University of Pennsylvania engineers have developed a rapid, low-cost genetic test for the Zika virus. The $2 testing device, about the size of a soda can, does not require electricity or technical expertise to use. A patient would simply provide a saliva sample. Color-changing paper in the device’s lid turns blue if the genetic assay chip inside detects the presence of the virus.
Beth Murray’s not your typical intern.
University of Pennsylvania Provost Vincent Price and Vice Provost Anita Allen are pleased to announce the appointment of Christopher Gruits as Executive and Artistic Director of the Annenberg Center fo
Terrill Warrenburg, a multi-media artist and May University of Pennsylvania graduate, describes her interest in art as “a lifelong passion.”
The University of Pennsylvania’s Division of Facilities and Real Estate Services announced today that two award-winning start-up companies are joining the Pennovation Center – the University’s new business, technology and laboratory incubator opening in August 2016.
A new white paper just released by the Penn Institute for Urban Research, or Penn IUR, finds that after decades of urban decline, U.S. cities are growing again thanks in large part to their transition from an industrial-based economy to a knowledge-based economy.
When you want to buy a new cell phone or eat out, how do you decide which brand to purchase or which restaurant to dine in?
Dolphins, lizards and hyenas may not be on Facebook or Twitter, but, as social species, their social networks influence every pivotal aspect of their lives: finding a mate, reproducing, becoming ill or surviving.
By Patrick Ammerman
What could be the downside to unemployment rates plummeting in recent years? One place to look is the road.
Research has shown that when the economy improves, motor vehicle fatalities also increase.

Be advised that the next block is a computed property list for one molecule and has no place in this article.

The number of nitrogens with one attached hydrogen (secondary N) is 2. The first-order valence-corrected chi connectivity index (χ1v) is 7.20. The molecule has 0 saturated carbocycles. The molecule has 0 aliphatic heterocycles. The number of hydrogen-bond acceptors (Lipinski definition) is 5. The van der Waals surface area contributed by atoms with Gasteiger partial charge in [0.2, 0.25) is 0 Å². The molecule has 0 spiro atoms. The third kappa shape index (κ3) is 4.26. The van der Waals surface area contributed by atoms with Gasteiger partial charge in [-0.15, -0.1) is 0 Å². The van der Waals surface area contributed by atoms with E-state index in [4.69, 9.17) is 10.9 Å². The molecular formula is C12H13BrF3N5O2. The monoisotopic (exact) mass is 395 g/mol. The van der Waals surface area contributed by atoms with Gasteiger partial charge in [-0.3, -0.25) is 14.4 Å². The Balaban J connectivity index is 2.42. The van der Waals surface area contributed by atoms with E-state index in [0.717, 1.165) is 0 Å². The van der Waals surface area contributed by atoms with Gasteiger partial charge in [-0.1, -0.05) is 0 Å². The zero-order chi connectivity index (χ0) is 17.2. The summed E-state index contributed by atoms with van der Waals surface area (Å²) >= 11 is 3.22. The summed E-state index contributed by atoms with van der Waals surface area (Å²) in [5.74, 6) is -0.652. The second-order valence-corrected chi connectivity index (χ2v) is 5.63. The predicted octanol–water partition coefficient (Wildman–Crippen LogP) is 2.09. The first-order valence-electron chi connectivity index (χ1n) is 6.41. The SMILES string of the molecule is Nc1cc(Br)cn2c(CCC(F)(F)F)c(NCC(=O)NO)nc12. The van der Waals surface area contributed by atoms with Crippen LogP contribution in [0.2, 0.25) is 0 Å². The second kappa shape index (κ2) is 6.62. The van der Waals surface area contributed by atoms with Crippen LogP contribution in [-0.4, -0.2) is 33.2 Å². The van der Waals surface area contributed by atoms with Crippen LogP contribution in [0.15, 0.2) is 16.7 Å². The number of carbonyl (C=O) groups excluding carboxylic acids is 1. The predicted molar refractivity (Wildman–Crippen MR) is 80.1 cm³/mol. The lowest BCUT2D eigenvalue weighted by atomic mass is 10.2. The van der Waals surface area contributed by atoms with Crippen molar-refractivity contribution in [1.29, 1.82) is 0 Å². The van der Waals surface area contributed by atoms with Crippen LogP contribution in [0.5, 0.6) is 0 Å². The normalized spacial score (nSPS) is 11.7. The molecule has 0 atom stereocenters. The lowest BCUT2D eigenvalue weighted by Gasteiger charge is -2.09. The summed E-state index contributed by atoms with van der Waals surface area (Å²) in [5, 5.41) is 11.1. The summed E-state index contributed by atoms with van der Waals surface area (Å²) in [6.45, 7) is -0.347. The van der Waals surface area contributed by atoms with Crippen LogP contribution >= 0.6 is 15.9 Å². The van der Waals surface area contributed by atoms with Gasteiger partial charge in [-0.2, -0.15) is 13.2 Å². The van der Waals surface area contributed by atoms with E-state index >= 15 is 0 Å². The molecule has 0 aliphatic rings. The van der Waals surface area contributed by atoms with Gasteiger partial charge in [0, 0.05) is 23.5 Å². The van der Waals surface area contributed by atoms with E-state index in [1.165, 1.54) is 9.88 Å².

Smartphones and other high-tech gadgets let people of all ages shoot and edit videos and post them online. But, to tell a story well, more thought has to go into the process.
Ferromagnetic materials, like compass needles, are useful because their magnetic polarization makes them rotate to align with magnetic fields. Ferroelectric materials behave in a similar way but with electric, rather than magnetic, fields.
Impact Network’s eSchool 360 program provides access to education to more than 2,200 students in rural Zambia. But the project might not have been possible had it not been for lessons learned in a classroom in Philadelphia.
When incoming freshman at the University of Pennsylvania are introduced to academic life through the Penn Reading Project this summer, the content of the material won’t be a book but a movie, “Citizen Kane.”
College-age women who participate in sorority rush largely describe the process as negative but report a sense of belonging and support once they’re in the group, according to research from University of Pennsylvania psychologist Melissa Hunt and Penn alumna Colleen Kase.
Adult stem cells represent a sort of blank clay from which a myriad of different cell and tissue types are molded and as such are of critical importance to health, ageing and disease. In tissues that turn over rapidly, such as the intestines, the self-renewing nature of stem cells and their susceptibility to cancer-causing mutations has led researchers to postulate that t
By Patrick Ammerman